Your lymphatic system is a group of organs, vessels and tissues that protect you from infection and keep a healthy balance of fluids throughout your body. Lymphatic system organs include your bone marrow, thymus and lymph nodes. Swollen lymph nodes are a sign of common infections, like strep throat, but also more serious diseases like cancer.
As a vital part of your immune system, your lymphatic system protects you from infection and destroys old or abnormal cells your body doesn’t need. Lymphatic system functions also include maintaining normal fluid levels in your body and absorbing fats and fat-soluble vitamins so they can make their way into your bloodstream.
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Your lymphatic system has many functions. Its key functions include:
Every day, about 20 liters of plasma (the liquid part of your blood) flow out of tiny pores in the thin walls of your capillaries. Imagine water seeping out of a sponge. Where does this liquid go? It delivers oxygen and nutrients to the tissues surrounding each capillary. The tissues hungrily soak up all the nutrients while leaving behind waste (like a kid who finishes their food but leaves behind a pile of sticky napkins).
The plasma doesn’t mind cleaning up the mess — it picks up the waste and then returns to your bloodstream the same way it came, by flowing back through the pores in your capillary walls. Each day, about 17 liters of plasma return to your bloodstream in this way. Since 20 liters initially flowed out of your capillary walls, that means 3 liters are still roaming around in your body’s tissues.
That’s where your lymphatic system steps in. Tiny lymphatic capillaries pick up this remaining fluid from your tissues. The fluid changed its name during its journey: now instead of plasma, it’s called lymph. Your lymphatic capillaries move the lymph into larger tubes called lymphatic vessels.
These vessels keep the lymph moving until it ultimately reaches one of two major ducts in your upper chest. These are called your right lymphatic duct and thoracic duct, and they’re a bit like highway on-ramps. They merge into large veins called your subclavian veins and empty the lymph into them. From there, your lymph reenters your bloodstream and can flow through your body again.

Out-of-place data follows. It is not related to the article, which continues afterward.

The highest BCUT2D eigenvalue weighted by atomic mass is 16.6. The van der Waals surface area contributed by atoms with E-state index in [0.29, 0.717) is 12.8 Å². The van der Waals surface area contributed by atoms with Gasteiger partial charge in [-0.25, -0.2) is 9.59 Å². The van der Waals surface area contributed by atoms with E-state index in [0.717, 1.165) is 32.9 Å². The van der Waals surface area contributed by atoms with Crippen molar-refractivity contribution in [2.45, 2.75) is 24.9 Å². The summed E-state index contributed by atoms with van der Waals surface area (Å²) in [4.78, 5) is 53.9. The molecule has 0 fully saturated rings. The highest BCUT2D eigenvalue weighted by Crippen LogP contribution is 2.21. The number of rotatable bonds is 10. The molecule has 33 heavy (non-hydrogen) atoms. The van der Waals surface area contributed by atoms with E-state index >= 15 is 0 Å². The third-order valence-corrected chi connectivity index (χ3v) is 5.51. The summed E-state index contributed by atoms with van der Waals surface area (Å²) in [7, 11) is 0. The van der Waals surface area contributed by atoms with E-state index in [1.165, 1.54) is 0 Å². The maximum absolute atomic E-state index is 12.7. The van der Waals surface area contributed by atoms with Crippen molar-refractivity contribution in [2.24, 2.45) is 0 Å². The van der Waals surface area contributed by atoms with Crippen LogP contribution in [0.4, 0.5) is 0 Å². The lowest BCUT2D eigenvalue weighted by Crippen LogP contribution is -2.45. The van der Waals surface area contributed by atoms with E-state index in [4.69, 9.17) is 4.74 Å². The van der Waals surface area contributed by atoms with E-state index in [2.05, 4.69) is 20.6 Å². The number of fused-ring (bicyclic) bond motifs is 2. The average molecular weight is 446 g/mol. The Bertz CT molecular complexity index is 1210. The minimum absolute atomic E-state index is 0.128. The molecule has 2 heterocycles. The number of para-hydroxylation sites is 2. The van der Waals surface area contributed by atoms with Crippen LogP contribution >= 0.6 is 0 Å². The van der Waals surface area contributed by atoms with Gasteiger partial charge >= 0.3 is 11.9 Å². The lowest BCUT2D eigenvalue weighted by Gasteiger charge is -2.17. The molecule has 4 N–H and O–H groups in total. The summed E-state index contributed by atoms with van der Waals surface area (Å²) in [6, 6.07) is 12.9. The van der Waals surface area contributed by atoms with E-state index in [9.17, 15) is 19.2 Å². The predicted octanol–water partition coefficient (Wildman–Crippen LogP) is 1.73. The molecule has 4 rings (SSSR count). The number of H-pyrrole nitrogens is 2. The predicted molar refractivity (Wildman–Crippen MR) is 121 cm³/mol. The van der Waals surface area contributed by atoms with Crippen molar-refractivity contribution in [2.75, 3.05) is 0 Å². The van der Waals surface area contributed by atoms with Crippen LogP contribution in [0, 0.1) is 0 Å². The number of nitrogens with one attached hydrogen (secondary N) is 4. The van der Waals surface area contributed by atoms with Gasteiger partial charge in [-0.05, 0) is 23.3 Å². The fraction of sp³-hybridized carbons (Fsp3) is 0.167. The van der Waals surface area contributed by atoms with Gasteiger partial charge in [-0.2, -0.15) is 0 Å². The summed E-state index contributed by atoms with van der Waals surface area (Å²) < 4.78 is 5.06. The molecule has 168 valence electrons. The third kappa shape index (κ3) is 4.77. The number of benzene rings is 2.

The organs of the lymphatic system are your:
Your lymphatic system is a big team. Other key players include your:
Many conditions can affect the various parts of your lymphatic system. Some happen during development before birth or during childhood. Others develop as a result of disease or injury. Some common diseases and disorders of the lymphatic system include:
Other disorders include:
To see if your lymphatic system is working as it should, your provider may use imaging tests like a computed tomography (CT) scan or magnetic resonance imaging (MRI). Your provider will tell you the test results and what they mean for you.
To keep your lymphatic system strong and healthy, you should:
Call a healthcare provider if you have:
A note from Cleveland Clinic
When you see a diagram of the human body, your eyes might immediately go to the large organs like your heart or brain, or the red lines showing your arteries. But just as important are the lines that aren’t always shown on such diagrams — like the intricate network of tiny tubes that carry lymph throughout your body. Like roads that run side by side around a city, your blood vessels and lymph vessels wind around every corner of your body to deliver supplies and perform other vital jobs that keep you going strong.
Many different disorders can affect your lymphatic system and disrupt its daily work. If you’ve been diagnosed with such a condition, you may feel overwhelmed or scared about what it means for your future. Learning more about your lymphatic system and how it works can help you understand what’s happening inside your body and how treatment can help. Ask your healthcare provider for further resources on your lymphatic system and the specific condition you have.
Last reviewed by a Cleveland Clinic medical professional on 07/31/2023.
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